• Keep at least 6 feet between you and other Oregonians enjoying the outdoors. Launch one boat at time to ensure other Oregonians have enough space to launch safely and securely.

• Leave at least one parking space between your vehicle and the vehicle next to you.

• It is wildfire season. Please remain safe and vigilant to ensure forest health and safety. Do not start fires in undesignated areas. Check if your campground or park allows outdoor fires before you strike a match. If permitted, make sure you are building a campfire properly and that you have water or an extinguisher on hand. Before you leave, ensure the campfire is out. If it's too hot to touch, it's too hot to leave.

The Oregon Parks and Recreation Department (OPRD) announced a small number of inland state parks will offer limited services starting Wednesday, May 6.

Parks returning to limited daytime service:

• Tryon Creek in Portland

• Willamette Mission north of Keizer

• Mongold boat ramp at Detroit Lake

• State Capitol State Park in Salem

• The Cove Palisades boat ramp at Lake Billy Chinook near Culver

• Prineville Reservoir boat ramp near Prineville

• Joseph Stewart boat ramp on Lost Creek Lake near Shady Cove

• Pilot Butte to pedestrians (no vehicles) in Bend

Limited day-use will slowly return to other state parks starting the week of May 11 based on the readiness of the community around the park to welcome visitors, and how prepared the park is with staff, supplies, and equipment. State parks will open and close with little advance notice; updates will be posted online at oregonstateparks.org or call 800-551-6949 (Mon-Fri, 8a-5p) and should be checked before visiting.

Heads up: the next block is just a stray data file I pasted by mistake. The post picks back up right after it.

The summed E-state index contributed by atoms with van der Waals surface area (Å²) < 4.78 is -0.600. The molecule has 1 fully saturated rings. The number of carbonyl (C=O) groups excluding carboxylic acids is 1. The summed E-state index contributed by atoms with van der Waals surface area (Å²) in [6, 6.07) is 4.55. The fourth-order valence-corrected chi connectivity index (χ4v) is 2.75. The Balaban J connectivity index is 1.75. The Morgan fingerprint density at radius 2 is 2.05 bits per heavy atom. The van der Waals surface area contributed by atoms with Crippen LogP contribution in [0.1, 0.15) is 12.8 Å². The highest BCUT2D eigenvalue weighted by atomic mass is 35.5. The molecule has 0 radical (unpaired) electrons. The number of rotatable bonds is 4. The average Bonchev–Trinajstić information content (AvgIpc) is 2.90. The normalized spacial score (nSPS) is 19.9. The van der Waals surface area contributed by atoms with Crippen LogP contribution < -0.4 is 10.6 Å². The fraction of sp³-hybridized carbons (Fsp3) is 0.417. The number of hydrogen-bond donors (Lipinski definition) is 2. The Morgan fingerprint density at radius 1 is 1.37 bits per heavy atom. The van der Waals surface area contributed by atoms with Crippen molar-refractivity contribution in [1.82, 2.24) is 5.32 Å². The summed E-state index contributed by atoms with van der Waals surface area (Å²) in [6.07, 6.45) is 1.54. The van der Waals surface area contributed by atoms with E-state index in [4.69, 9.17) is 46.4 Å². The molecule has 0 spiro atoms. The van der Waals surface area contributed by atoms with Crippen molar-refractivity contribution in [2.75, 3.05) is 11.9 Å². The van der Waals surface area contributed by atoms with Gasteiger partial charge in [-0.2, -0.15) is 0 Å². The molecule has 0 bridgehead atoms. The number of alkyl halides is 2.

Not all restrooms will be open, and parking will be limited. State park camping will return as soon as it can be safely managed, and while preparations are being made, no opening date has been selected.

Visitors should expect a different state park experience than they are used to, and will need to prepare by:

• Staying home if you’re sick.

• If visiting, staying local and close to home, meaning less than 50 miles in urban areas.

• Only visiting with members of their household.

• Bringing all supplies—food, water, hand cleanser—needed for a short trip.

If a park appears crowded, leave and come back at another time. If there’s space at the park, patrons need to visit with care:

• Wear a face covering. Homemade is fine.

• Stay at least six feet away from people who aren’t from your household. More is better.

• Cover your cough with a tissue (then throw it away), or the inside of your elbow.

• Leave no trace: pack out everything you bring with you.

• Stick to low-risk activities to reduce stress on local emergency response and health care systems.

• Keep your visit short. Restrooms and other buildings may be closed.

• Watch for signs at the park for more information.

“We know these last six weeks has seemed longer, but your health is important to us,” says Lisa Sumption, OPRD Director. “It is true outdoor recreation boosts our mental and physical health, but parks concentrate people in a community, and we have to do this carefully if it’s going to work.”

“We need your cooperation to keep parks open,” she adds.

High-density parks on the north coast, the Columbia Gorge, boat accesses to the John Day and Deschutes Rivers, and places like Smith Rock in Central Oregon will likely be among the last to return to limited service, and no dates for state parks in those regions have been announced.

Source: Oregon Governor's Office

Sponsored Content

Sponsored Content